Many historians, anthropologists and scholars have already researched and written about how different we Eritreans are ethnically, linguistically and culturo-traditionally.

According to those research-works, the Kunama and the Baria/Nara were the first two ethnic groups which had put down their roots in the Eritrean soil.

These two ethnic groups are known and classified as belonging to the “Nil-Chary tribes”.

All the other seven, today forming the nine Eritrean ethnic groups, are either immigrants or of mixed races.

Concerning the sensitive land issue in Eritrea, particularly regarding the western lowlands inhabited by the Kunama and the Baria/Nara populations, Ras Alula had spearheaded a genocide type of war against those tribes the effects of which linger to these very days.

The past rulers of Eritrea, though recognising the land belonging to these two ethnic groups, had given themselves and the other ethnic groups an ample freedom to inhabit as well as administer the land. The Italians and the British were said to have been very aware that the Tigrian populations were always the ones creating problems in matters of land use.

However, in order to facilitate their own territorial interests as well as allow other populations to have some access, they invented the principle of the “Terreno Demaniale” (State Land) in the western lowlands of Eritrea thus practically creating more conflicts and hatreds among the local populations.

One-hundred-and-fifteen (115) years have elapsed since Ras Alula’s failed attempts and there is no question that, the Kunama ethnic group has been suffering ever since.

It had enjoyed a short period of peace during the Italian colonisation but when the British came the conflicts between the Tigrians and the Kunama people began anew and “land” has always been the main point of contention.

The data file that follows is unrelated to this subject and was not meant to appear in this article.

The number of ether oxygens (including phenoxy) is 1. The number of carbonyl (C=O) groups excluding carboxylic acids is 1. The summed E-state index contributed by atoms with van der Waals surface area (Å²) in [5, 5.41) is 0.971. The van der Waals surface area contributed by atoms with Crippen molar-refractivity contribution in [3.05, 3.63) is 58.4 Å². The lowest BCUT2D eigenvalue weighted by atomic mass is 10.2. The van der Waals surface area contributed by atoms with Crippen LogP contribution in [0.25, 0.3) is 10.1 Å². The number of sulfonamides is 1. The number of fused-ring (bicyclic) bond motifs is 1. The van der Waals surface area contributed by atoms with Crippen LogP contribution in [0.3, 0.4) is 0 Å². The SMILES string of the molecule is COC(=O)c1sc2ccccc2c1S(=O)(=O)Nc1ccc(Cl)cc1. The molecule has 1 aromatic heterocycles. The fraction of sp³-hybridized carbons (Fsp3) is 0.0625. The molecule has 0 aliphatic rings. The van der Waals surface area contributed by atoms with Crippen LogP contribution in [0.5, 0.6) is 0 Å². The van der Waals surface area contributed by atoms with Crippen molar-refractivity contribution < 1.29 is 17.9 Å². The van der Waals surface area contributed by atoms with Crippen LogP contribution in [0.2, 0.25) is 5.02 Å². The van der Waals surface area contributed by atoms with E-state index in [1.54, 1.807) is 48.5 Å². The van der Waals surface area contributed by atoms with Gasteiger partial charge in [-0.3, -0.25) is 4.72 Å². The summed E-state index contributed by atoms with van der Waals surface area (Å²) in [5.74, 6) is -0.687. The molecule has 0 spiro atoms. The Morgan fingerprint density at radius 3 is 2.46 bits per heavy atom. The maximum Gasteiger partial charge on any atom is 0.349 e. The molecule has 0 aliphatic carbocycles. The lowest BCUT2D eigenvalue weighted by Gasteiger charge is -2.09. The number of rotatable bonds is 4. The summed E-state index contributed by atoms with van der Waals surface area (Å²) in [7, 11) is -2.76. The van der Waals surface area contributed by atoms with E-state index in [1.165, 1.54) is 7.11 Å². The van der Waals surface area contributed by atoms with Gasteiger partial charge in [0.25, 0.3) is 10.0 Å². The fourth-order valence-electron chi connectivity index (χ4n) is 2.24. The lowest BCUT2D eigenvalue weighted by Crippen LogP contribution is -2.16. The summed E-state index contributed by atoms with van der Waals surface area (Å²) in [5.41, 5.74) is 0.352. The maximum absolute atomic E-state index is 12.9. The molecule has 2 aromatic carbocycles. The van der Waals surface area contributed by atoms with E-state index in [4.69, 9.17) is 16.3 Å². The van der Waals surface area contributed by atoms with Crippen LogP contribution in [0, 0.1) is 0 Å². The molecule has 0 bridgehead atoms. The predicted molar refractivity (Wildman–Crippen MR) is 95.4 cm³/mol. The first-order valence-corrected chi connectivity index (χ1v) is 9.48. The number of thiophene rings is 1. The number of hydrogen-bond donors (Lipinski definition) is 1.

In the past, the main stream of the Eritrean Tigrian component had always opted for the union with Ethiopia which it did take place. They have always shown clear signs of volatility in the Eritrean affairs, arrogance and a great desire for dominance over the other Eritrean ethnic groups.

In the 1960s, some Eritrean Tigrians, ignoring their past and following the main stream of the western Eritrean populations, changed side to fight against the Ethiopian domination.

The western Eritrean lowlanders however, had their scepticism conscious of the Eri-Tigrians volatility. Many of them in fact, had remained faithful to their “mother-land Ethiopia” but few others, like Iasayas Afwerki & co., joined the Jebha 1966, as if he and his colleagues had been motivated by genuine intentions.

After a few years, in 1970, Isayas, together with 9 of his closest friends, decided to split from the Jebha to form his own group.

Without going into details to fathom out also the failures of Jebha, let us state that, with that decision, Isayas had begun a purely Tigrian movement as quite a number of that ethnic group members immediately joined followed by an ever-increasing number of other Tigrians from the Eritrean as well as from the Ethiopian cities, towns and countryside.

The principle of “NHNAN ILAMANAN” was born then and developed over the years.

It was a clear call to strive not only to fight against the enemy but also to gain dominance over and subjugate the western Eritrean populations.

Adopting very fine tactics, the EPLF attracted also the sympathy of the Ethiopian Tigrians and together it succeeded in defeating and expelling Jebha from the Eritrean into the Sudanese soil. This was a well-planned and carefully carried out political move which gave Isayas and his friends an absolute dominance in the Eritrean fields.

In 1991, Eritrea got its independence and that too with the help and consent of the Ethio-Tigrians. The political independence of Eritrea meant more plights for the western-lowland populations. The great majority of the Eritrean refugees were and are either lowlanders or the supporters of Jebha and its sub-groups.

Isayas has been occupying the Eritrean seat claiming to have brought the Eritrean independence.

One day, at a meeting, Isayas was said to have told his ministers that, in reality, the Eritrean seat should be occupied by the people of the western Eritrean lowlands, but that because of their weaknesses, the Tigrian contingent is occupying it instead.

Asked by his ministers why he had come out with such a controversial statement, Isayas was said to have retorted that he had told them the truth. This story had not been fabricated but it was confided by the ministers themselves at a later time. They reported that, Isayas went so far as to state that, had it not been because of the lack of courage of the western lowlanders, the hilghlanders would not be now holding the political power in Eritrea.